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"Midhunam" Telugu Movie

“Midhunam” (Telugu) is a much-awaited film for the art-loving Telugu crowds who love clean, good cinema. “Midhunam” means “couple” in Telugu. It is based on a story by noted Telugu SriRamana (different from Mullapudi Venkata Ramana) by the same title released in a Telugu weekly in 1998, the story went on to became an instant classic – critically acclaimed and encomiums poured in from all sides – readers and legends in literature. Bapu, himself got so overjoyed reading that story that one fine day, he re-wrote the entire story running into about 6000 words in his own handwriting. It was re-printed in that famous Bapu font and became a best-seller. Director is Tanikella Bharani, one of the most talented personalities in Tollywood (he is a poet, theatre artist, dialogue writer and himself an acclaimed film actor noted for his unique timing and voice modulation). He was so taken up with the story “Midhunam” that he directed the film investing a lot of his passion and energies into the making of this film. Earlier this year, Bharani also released his famous couplets on Lord Shiva as an audio CD in his own voice which are selling well. As a writer first and a poet later, Tanikella Bharani is a unique personality who never loses an opportunity to propagate the grandeur and beauty of Telugu language. He loves Telugu so much that for the past 25 years, he insists his signature on bank cheques is also in Telugu and not English. Against this backdrop, “Mithunam” is quite an experiment which deserves the plaudits showered on it.


The story is about an aged couple AppaDaasu (S.P.Balasubramanyam) and Bucchilakshmi (Lakshmi) who live in absolute trance of the village life with an ecosystem of natural habitat full of organically grown vegetables, co-habiting animals and lush greenery all over. The couple’s five children are all settled abroad but the couple is nonchalant about pleasures and pressures of parenthood in twilight years. SPB keeps reminding his wife about “detached attachment” and being merrily and madly in sync with each other, they tune into the radio, help each other in various chores including pressing each other’s tired legs, make the rituals and rearing the cow and its calf and cultivating a beautiful horticultural farm a feast and a happy pastime. No TV, no freakouts, no secrets from each other and no other hang-ups in life except to occasionally spar with each other on issues best known to them. Everyday it’s a breeze and time flies because the elderly couple are busy with so much of work with their hands and legs – the manual work which gives villagers so much headway in health and happiness.Then there is a twist in the film with one of them passing out. You will have to find out which one. A simple story but there’s a third character in the film - the nephew who is witness to the old couple’s foibles and fracas with each other and funtimes together – that character is omitted by Bharani as he was keen to experiment the whole film with just characters. Infact, that is an amazing part of the film. For 123 minutes, the running time of the movie, there are just two human characters SPB and Lakshmi playing the two roles and Bharani has produced quite a stunning play of a range of Nava Rasas between the two with many shades and spirited entertainment. There is uproarious laughter, giggles, laments, weeping, anger and the occasional drama created between the two characters in their well-nuanced roles.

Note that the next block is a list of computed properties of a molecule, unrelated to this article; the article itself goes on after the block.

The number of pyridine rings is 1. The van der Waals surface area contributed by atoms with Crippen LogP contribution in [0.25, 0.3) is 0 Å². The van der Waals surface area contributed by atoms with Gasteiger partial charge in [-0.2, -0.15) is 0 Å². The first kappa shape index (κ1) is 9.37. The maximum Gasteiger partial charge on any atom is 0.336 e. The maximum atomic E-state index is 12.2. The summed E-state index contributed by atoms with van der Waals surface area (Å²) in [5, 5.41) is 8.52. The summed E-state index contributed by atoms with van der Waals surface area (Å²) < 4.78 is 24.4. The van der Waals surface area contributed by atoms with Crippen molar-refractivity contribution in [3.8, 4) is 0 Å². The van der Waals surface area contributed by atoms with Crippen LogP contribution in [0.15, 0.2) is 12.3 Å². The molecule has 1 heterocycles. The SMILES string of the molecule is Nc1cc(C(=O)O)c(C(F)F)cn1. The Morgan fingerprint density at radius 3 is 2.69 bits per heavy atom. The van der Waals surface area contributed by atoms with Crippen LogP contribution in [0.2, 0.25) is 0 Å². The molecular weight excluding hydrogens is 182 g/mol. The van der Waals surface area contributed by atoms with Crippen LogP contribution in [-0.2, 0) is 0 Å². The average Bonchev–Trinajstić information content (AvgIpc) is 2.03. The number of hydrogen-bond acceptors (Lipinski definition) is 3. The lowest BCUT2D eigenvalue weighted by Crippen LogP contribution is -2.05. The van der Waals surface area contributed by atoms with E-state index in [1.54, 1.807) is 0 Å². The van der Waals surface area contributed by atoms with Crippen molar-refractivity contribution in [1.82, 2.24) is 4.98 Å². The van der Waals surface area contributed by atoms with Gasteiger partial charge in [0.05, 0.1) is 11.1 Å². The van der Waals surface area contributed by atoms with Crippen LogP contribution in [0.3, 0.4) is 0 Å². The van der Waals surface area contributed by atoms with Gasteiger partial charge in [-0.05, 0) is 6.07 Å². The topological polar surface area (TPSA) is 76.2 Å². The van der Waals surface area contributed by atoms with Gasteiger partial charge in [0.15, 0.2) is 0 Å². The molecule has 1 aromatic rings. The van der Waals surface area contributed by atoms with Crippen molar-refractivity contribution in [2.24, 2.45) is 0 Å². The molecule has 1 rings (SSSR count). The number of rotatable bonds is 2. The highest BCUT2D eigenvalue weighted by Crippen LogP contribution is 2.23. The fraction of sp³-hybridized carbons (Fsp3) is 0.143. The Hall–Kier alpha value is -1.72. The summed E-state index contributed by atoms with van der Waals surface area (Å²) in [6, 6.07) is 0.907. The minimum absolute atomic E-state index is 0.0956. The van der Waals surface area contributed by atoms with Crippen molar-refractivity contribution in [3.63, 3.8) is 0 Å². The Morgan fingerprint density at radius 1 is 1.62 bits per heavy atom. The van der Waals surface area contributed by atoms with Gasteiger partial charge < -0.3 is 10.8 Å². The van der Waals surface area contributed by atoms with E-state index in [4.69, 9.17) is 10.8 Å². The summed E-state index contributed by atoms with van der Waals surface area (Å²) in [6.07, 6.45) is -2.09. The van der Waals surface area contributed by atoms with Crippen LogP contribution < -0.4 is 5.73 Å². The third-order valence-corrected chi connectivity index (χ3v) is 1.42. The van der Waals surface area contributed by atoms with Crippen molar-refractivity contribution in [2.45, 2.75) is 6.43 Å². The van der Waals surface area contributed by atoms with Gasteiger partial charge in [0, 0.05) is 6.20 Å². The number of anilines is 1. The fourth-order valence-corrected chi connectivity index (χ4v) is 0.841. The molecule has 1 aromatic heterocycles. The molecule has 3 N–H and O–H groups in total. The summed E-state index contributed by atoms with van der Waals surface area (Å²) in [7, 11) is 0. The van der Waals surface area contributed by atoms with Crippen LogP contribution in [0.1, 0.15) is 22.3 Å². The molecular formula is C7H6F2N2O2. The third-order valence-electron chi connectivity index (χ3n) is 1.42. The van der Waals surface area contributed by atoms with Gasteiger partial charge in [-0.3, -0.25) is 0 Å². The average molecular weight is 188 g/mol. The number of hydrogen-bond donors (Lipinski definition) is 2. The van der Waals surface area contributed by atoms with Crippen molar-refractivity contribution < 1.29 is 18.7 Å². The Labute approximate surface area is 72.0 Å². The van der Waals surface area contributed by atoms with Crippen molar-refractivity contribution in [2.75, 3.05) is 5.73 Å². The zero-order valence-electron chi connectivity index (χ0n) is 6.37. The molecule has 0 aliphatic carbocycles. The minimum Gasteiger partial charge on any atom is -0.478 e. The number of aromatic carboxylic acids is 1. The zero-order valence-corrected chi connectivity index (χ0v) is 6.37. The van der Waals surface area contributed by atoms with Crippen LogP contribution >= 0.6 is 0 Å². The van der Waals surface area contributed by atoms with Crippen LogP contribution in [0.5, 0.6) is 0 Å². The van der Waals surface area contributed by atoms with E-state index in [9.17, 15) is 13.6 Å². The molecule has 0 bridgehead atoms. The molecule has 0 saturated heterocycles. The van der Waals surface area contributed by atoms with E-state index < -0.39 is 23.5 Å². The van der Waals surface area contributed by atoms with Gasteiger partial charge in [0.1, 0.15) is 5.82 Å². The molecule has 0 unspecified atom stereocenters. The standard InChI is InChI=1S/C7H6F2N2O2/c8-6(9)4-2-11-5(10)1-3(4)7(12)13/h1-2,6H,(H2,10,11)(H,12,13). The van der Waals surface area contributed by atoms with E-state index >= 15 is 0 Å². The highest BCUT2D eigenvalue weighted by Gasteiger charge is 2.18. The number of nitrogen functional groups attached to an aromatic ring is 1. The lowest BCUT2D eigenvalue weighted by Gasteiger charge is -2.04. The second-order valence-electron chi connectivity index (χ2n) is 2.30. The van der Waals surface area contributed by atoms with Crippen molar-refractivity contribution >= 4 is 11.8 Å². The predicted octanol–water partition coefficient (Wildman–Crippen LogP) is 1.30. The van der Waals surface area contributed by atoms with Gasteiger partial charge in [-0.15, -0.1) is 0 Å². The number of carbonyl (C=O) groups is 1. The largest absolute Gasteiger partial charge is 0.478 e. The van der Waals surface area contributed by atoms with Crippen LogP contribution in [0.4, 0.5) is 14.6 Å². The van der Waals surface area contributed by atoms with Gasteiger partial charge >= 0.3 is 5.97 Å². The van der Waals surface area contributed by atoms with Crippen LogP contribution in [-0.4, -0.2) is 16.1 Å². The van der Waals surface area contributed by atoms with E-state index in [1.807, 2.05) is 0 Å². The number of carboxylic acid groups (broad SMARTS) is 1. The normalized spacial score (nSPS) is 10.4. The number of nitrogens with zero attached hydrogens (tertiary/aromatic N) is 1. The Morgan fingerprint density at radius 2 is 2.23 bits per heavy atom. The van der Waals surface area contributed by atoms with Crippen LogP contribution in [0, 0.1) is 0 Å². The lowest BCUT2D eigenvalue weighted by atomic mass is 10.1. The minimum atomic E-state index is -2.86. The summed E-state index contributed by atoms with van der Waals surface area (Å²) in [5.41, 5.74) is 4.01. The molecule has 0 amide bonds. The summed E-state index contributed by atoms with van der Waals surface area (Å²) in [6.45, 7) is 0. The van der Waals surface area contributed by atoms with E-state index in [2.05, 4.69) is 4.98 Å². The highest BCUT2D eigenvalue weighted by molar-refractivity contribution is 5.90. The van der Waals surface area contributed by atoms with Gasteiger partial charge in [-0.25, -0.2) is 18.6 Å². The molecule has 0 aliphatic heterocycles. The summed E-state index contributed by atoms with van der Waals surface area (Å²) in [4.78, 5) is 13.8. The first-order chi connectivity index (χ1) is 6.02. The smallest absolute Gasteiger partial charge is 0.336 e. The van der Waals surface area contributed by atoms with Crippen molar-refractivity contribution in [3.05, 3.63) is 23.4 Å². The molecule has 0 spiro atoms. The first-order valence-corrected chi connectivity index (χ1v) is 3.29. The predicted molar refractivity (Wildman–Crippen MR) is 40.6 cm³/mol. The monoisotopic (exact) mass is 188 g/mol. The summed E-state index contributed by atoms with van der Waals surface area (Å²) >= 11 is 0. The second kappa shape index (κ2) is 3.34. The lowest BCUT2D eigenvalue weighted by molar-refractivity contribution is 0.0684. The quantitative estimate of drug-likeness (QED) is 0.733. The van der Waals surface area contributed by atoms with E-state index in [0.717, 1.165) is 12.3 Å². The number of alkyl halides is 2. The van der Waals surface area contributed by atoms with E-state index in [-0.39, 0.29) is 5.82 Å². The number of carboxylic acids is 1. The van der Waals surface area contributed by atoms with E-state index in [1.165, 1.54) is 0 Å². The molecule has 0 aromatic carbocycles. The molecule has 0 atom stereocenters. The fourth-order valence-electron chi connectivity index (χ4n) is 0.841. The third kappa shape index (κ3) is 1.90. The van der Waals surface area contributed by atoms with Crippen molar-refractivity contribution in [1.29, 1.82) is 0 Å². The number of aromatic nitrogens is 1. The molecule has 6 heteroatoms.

Not many films have come with just two characters; the ones I remember are “Show” and some movie in which Sunil Dutt plays it all himself in a B&W film. Such plots have to be sustained and thankfully, in this film he picked two veterans in the craft of acting and sometimes overacting – Lakshmi and SPB. While Lakshmi is quite apt and well-controlled, SPB carries always a shade of Tamil stars like Sivaji Ganesan when he acts but his pronunciation of the toughest but most mellifluent Telugu carries the day for his detractors. He can control the flow of words as they should occur and in “Mithunam” he gives a dignified uplift to his performance except for about three scenes where he overacts. Even if SPB the actor cannot stop himself, his performance alongwith Lakshmi elevates the film to a new level. In the original discussions about this film about star cast, one actor who would have sealed it had he been alive today is Gummadi – who wanted to play it badly after he read the story and reacted in public. Prakashraj would have been too theatrical and Chandramohan is way out of touch with weightier roles of late, so SPB was indeed apt choice, in hindsight.